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Isotopes of krypton

There are 33 known isotopes of krypton with atomic mass numbers from 69 through 101. Occurring krypton is made of five stable isotopes and one, radioactive with an long half-life, plus traces of radioisotopes that are produced by cosmic rays in the atmosphere; the isotopic composition refers to that in air. Krypton-86 was used to define the meter from 1960 until 1983, when the definition of the meter was based on the wavelength of the 606 nm spectral line of a krypton-86 atom. Radioactive krypton-81 is the product of reactions with cosmic rays that strike the atmosphere, along with the six stable or nearly stable krypton isotopes. Krypton-81 has a half-life of about 229,000 years. Krypton-81 has been used for dating old groundwater. Radiopharmaceutical. Krypton-85 is a radioisotope of krypton; this isotope is produced by the nuclear fission of uranium and plutonium in nuclear weapons testing and in nuclear reactors, as well as by cosmic rays. An important goal of the Limited Nuclear Test Ban Treaty of 1963 was to eliminate the release of such radioisotopes into the atmosphere, since 1963 much of that krypton-85 has had time to decay.

However, it is inevitable that krypton-85 is released during the reprocessing of fuel rods from nuclear reactors. The atmospheric concentration of krypton-85 around the North Pole is about 30 percent higher than that at the Amundsen–Scott South Pole Station because nearly all of the world's nuclear reactors and all of its major nuclear reprocessing plants are located in the northern hemisphere, well-north of the equator. To be more specific, those nuclear reprocessing plants with significant capacities are located in the United States, the United Kingdom, the French Republic, the Russian Federation, Mainland China, Japan and Pakistan. All of the other radioisotopes of krypton have half-lives of less than one day, except for krypton-79, which has a half-life of about 35.0 hours. This isotope decays by the emission of positrons and thus becoming bromine. Isotope masses from: Audi, Georges. P.. "Atomic weights of the elements. Review 2000". Pure and Applied Chemistry. 75: 683–800. Doi:10.1351/pac200375060683.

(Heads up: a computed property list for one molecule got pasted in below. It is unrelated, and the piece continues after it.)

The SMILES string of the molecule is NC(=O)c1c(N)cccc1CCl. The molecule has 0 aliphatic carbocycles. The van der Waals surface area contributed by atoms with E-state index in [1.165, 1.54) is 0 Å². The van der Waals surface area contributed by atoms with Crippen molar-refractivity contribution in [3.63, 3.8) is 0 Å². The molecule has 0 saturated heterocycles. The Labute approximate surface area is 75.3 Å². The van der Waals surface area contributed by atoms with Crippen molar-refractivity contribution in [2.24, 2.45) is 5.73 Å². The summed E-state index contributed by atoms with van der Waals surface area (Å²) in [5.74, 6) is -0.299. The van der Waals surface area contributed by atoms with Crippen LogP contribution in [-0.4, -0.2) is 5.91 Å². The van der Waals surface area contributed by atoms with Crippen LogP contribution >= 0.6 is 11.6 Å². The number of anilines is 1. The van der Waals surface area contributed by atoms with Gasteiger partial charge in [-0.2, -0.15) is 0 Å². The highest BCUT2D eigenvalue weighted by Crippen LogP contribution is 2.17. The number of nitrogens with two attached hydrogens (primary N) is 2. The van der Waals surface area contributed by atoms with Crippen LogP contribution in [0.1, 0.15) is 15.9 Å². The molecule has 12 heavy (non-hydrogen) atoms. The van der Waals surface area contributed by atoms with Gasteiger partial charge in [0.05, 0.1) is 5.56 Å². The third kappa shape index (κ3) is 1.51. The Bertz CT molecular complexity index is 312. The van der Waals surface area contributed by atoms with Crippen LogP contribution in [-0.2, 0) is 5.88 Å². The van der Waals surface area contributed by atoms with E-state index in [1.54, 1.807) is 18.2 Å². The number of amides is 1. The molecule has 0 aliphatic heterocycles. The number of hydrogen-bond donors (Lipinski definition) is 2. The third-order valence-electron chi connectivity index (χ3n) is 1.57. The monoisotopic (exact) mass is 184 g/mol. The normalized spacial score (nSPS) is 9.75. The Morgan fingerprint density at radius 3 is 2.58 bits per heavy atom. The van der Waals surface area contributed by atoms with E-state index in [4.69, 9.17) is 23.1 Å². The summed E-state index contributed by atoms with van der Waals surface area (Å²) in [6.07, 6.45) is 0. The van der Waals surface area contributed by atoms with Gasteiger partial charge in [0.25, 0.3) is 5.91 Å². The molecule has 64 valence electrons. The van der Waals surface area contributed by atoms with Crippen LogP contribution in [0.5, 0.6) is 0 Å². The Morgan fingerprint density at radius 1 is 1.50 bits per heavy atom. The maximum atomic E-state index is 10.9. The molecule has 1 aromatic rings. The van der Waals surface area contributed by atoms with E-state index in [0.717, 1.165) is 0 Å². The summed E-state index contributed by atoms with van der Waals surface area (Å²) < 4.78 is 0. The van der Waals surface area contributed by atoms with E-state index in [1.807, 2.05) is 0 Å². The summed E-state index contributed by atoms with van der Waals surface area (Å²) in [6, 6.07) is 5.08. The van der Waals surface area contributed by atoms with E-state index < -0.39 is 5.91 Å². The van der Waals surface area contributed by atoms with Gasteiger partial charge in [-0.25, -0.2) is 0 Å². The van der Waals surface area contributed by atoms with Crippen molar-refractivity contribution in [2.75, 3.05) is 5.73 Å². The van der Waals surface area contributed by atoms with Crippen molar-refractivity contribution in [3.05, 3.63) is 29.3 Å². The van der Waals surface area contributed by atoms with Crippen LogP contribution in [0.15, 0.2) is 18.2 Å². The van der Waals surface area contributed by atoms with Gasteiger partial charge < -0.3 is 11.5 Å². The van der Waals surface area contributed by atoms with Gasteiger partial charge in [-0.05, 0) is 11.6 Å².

Wieser, Michael E.. "Atomic weights of the elements 2005". Pure and Applied Chemistry. 78: 2051–2066. Doi:10.1351/pac200678112051. Lay summary. Half-life and isomer data selected from the following sources. Audi, Georges. "NuDat 2.x database". Brookhaven National Laboratory. Holden, Norman E.. "11. Table of the Isotopes". In Lide, David R.. CRC Handbook of Chemistry and Physics. Boca Raton, Florida: CRC Press. ISBN 978-0-8493-0485-9. Brookhaven National Laboratory: Krypton-101 information

Houston Airport System

Houston Airport System is a department of the City of Houston, United States that manages city airports. Its administrative offices are on the property of George Bush Intercontinental Airport, it operates Bush, William P. Hobby Airport, Ellington Airport in Houston; the city of Houston acquired Hobby Airport in 1937. Named Houston Municipal Airport, it was renamed to honor William P. Hobby in 1967. In 1969, Houston Intercontinental Airport opened. In 1997 was renamed to honor George H. W. Bush, the 41st President of the United States. In 1984, Ellington Airport became a part of the HAS system. In January 2013, the airport system announced that free Wi-Fi would be available at both Bush and Hobby, that it plans to select a new provider. In 2012 the system had made about $300,000 from the Boingo Wireless services, which are free for the first 45 minutes and available for a fee afterwards; the system said that modern travelers now expect free Wi-Fi, so it will change. Politics of Houston Transportation in Houston Houston Airport System